I suggest that a simplification is in order. Basic categories that broadly define the land use permitted and then require the proponent to show how they perform in that category. Isn’t that why we have planning commissions and city councils? Unfortunately I also know that planning staffs use these categories to exert their opinions and planning trends into the process and push the newest and latest fad they learned at the last American Planning Association meeting on TODs, TNDs, Greenfields Developments, LEED certifications, and the latest trick: Form-Based Codes. All try to explain and codify the messy process of change and growth.

Much of this process is fee driven and is a source of significant revenues for the various agencies. Just look what has happened to counties and cities during this collapse in the housing industry. No fees plus no permits equals massive staff reductions – or at least in cities that imagined unlimited growth. Witness many Central Valley and Inland Empire communities and their problems.

I will try to delve into this more during my next blog and lay out a more simplified list of categories for land use. It is daunting but then again much of California grew, expanded and prospered over the last hundred and fifty years under far, far fewer controls than we have today.

Stay Tuned . . . .

Friday, October 22, 2010

The Californian Labyrinth

While preparing for my book tour in Chicago and presentation to the Village of Park Forest, I was again struck with these incredible facts: this village of 3000 plus acres and over 6000 housing units, schools, parks, and seminal commercial center was planned between June 1946 and the first homes occupied in late fall 1948, two years and five months. By 1952, six years after the first meeting, over 20,000 residents called the village home. The world did not end, the forests and wetlands were protected, existing roads were expanded, and a new community was built that provided homes for the jobs that were created in Chicago.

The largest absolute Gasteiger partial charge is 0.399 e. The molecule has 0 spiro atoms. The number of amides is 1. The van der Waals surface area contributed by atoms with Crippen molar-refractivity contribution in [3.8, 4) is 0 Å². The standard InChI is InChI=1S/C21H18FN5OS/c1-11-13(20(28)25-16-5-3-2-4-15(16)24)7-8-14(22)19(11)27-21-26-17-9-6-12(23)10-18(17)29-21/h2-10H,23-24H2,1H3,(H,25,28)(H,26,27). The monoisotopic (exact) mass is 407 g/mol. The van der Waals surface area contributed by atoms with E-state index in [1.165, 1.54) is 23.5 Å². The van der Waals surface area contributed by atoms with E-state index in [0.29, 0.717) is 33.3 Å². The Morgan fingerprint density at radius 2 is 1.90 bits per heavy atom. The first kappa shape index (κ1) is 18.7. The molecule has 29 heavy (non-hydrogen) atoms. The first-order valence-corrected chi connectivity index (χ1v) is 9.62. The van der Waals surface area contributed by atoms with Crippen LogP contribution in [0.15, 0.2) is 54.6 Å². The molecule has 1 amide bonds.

As the economy revives and the opportunities for growth return (California continues to grow regardless of the politically charged demographic numbers), we are not prepared to efficiently and proactively build for the future. This state cannot repair an important bridge let alone plan for the millions of future residents waiting in schools and colleges for new homes and facilities to raise their families. I am involved in communities that are now into their fifth and sixth years of bureaucratic involvement and approvals. Clients discuss, with great hope and trepidation, which economic cycle will they face when they finally receive approvals, finish with the lawsuits, and are blessed by some future housing czar.

All real estate is local – except in our state. Currently the State of California has over 520 caucuses, commissions, associations, departments, divisions, boards, bureaus, agencies, networks, councils, courts, and authorities as well as universities, and the senate and assembly. Within each of these there are innumerable programs and sub-committees. Without expanding or stretching the imagination at least 75 of these agencies have a direct involvement with housing and development within the state. Some have almost veto-like control through the morass of approvals. For your entertainment listed below are these agencies, be advised: each has a director, staff, programs, and attendant consultants in the private side (you can skip it unless you need to take a nap).